Wednesday, April 13, 2011

All Married Female Teachers Lose Jobs

1941 photo of married teachers from Liberty High School.
     The deadline of July 15, 1940, set by the Bethlehem School Board, came and went with no response from the district’s 33 married women teachers. Over a year before, at the June 29, 1939 school board meeting, the board voted 8 to 1 to request the resignations of all the married female teachers of the district. George B. Curtis, head of the board’s administration committee, made the motion. Only one board member, Dr. Frederick F. Bruch, a local dentist, opposed it. William J. Morgan, a Bethlehem Steel employee, was board president. Clifford F. Frey, school district business manager, reported to the board that he had not received one resignation by the dead-line.
     After the 33 women teachers received written notice to resign, they banded together to refuse the ouster. They hired an attorney and informed the school board that they could not be removed simply because they were married. They felt that board’s order was unconstitutional.  The women teachers warned that if the board followed through on their removal they would fight it until it reached the highest court in the state.
     The inspiration behind the board’s decision was to save money. The women teachers would be replaced by "applicants at a beginning salary rate." This, Curtis said, "would result in a saving of $24,700 the first year and eventually would reduce "the tax burden generally."
     Northampton County Superintendent of Schools, George A. Grim noted that the Great Depression had a terrible impact on Northampton County schools, especially in Bethlehem. Bethlehem had the lowest allocation of text books per students in the county. Between 1929 and 1939, there only was only a one percent increase in new students.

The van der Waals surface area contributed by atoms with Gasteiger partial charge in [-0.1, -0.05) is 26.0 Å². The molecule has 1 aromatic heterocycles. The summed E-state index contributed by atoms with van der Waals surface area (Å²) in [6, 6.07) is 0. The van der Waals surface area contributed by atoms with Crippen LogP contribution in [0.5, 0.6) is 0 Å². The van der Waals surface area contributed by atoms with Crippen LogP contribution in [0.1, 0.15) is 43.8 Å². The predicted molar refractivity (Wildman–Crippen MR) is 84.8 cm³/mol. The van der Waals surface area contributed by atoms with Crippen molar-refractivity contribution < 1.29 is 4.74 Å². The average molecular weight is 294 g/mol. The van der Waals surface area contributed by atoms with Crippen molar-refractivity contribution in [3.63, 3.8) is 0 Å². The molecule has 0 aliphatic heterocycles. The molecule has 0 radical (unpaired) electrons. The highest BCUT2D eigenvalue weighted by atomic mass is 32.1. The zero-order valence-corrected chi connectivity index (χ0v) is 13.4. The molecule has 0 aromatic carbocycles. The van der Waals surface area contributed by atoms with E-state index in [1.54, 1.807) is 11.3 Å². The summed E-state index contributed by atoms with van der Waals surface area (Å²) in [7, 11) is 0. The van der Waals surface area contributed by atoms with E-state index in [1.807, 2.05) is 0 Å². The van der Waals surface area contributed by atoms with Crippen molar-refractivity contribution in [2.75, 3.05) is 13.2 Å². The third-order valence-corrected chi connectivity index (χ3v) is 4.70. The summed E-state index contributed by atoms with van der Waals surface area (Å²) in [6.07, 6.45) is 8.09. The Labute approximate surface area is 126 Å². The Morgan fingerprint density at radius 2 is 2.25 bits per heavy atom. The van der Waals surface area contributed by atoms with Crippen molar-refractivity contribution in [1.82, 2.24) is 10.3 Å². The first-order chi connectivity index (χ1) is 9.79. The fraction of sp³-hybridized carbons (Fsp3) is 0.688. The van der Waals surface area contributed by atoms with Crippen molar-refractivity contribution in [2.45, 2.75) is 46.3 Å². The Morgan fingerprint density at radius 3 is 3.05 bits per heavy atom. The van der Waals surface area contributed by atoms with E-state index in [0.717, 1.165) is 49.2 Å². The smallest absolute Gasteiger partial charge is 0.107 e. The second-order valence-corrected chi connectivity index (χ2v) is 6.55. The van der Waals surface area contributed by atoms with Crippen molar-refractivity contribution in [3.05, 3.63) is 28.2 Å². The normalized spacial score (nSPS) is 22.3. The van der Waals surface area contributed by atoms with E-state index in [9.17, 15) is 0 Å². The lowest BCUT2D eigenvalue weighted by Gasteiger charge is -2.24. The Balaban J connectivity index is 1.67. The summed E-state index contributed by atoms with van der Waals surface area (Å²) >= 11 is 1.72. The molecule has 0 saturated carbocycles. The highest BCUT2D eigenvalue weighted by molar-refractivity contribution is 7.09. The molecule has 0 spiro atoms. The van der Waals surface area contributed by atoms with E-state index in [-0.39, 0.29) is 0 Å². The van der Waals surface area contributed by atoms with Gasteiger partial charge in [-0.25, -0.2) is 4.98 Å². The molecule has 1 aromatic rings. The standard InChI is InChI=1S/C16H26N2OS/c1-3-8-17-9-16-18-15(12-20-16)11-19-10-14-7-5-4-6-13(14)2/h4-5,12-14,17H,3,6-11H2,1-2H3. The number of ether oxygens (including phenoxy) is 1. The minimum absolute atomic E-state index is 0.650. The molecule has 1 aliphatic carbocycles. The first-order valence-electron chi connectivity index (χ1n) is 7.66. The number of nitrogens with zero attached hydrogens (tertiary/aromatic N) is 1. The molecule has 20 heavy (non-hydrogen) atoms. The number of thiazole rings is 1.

The Bethlehem School Board of the 1930s and early 1940s was a fiscally conservative and autocratic board. A commission was formed in 1937 to study the problems of the district. It was headed by William E. Arnold of the University of Pennsylvania. The committee’s conclusions were presented in a 328 page book. The committee observed that the board gave very little authority to the superintendent of Bethlehem schools, W. H. Weiss. They commented that there was far too much fighting amongst board members and that the curriculum was badly in need of updating. This was an evaluation of the same board that decided for economic reasons to replace all the married women teachers. In 1945, a Citizen’s Committee was formed which successfully instated four new board members, including the first woman, Irma MacLellan.
     Before the Civil War, Northampton County schools employed mostly male teachers. Northampton County Superintendent Abraham Kind reported in 1865 that at least 70 of his male teachers had joined the army. Kind encouraged the employment of women teachers and remarked “Their success and usefulness was equal to that of the best male teachers.”
     In the late 1930s, several bills were introduced to the Pennsylvania House of Representatives to give school boards the right to fire female teachers on the basis of marital status. None were successfully passed. The teacher tenure law passed in 1937 did not mention marital status as a condition of tenure. The law stated that a teacher must serve a three year probationary period before being awarded tenure or a permanent position. The Bethlehem School Board thought that the Pennsylvania School code gave them the power to order the resignations. The code stated, “The school board in every school district in the state may adopt and enforce such reasonable rules and regulations as it may deem necessary and proper regarding the management of its school affairs, and the conduct and deportment of all superintendents, teachers and other appointees or employees during the time they are engaged in their duties to the district.”
     The Bethlehem board’s decision of a marriage ban was reported in newspapers across the state. The board members did not make themselves available for interviews from reporters regarding their controversial ruling. We can assume the board did not follow through on their edict as the subsequent district yearbooks prominently displayed pictures of married female teachers. The priorities of Bethlehem soon were more concerned with national preparedness programs in the early 1940s. Again, a war drained the community of working men, resulting in a teacher shortage. This eased up the prejudices regarding married female teachers. Nationally the employment of married women rose from 26 percent in 1930 to 47 percent in 1940. After the 1940s, marriage bars for female teachers were unheard of.